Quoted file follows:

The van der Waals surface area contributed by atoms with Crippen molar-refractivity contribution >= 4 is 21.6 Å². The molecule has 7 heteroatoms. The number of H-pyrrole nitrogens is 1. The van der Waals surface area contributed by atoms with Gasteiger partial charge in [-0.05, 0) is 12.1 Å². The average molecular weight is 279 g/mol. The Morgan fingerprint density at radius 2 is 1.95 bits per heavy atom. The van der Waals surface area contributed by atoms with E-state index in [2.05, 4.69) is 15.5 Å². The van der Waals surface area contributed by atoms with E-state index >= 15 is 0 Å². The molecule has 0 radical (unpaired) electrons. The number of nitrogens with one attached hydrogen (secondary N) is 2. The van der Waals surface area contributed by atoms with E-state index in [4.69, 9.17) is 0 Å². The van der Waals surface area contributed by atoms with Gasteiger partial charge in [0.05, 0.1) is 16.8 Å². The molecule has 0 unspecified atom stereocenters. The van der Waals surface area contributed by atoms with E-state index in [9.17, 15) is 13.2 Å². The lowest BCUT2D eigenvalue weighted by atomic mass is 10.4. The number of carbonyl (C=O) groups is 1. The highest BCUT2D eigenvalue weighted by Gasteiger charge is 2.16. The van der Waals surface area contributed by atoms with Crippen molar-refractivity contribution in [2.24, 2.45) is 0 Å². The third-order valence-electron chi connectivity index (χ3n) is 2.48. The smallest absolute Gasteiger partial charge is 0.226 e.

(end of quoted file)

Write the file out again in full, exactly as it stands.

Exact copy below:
The van der Waals surface area contributed by atoms with Crippen molar-refractivity contribution >= 4 is 21.6 Å². The molecule has 7 heteroatoms. The number of H-pyrrole nitrogens is 1. The van der Waals surface area contributed by atoms with Gasteiger partial charge in [-0.05, 0) is 12.1 Å². The average molecular weight is 279 g/mol. The Morgan fingerprint density at radius 2 is 1.95 bits per heavy atom. The van der Waals surface area contributed by atoms with E-state index in [2.05, 4.69) is 15.5 Å². The van der Waals surface area contributed by atoms with E-state index >= 15 is 0 Å². The molecule has 0 radical (unpaired) electrons. The number of nitrogens with one attached hydrogen (secondary N) is 2. The van der Waals surface area contributed by atoms with E-state index in [4.69, 9.17) is 0 Å². The van der Waals surface area contributed by atoms with Gasteiger partial charge in [0.05, 0.1) is 16.8 Å². The molecule has 0 unspecified atom stereocenters. The van der Waals surface area contributed by atoms with E-state index in [9.17, 15) is 13.2 Å². The lowest BCUT2D eigenvalue weighted by atomic mass is 10.4. The number of carbonyl (C=O) groups is 1. The highest BCUT2D eigenvalue weighted by Gasteiger charge is 2.16. The van der Waals surface area contributed by atoms with Crippen molar-refractivity contribution in [2.24, 2.45) is 0 Å². The third-order valence-electron chi connectivity index (χ3n) is 2.48. The smallest absolute Gasteiger partial charge is 0.226 e.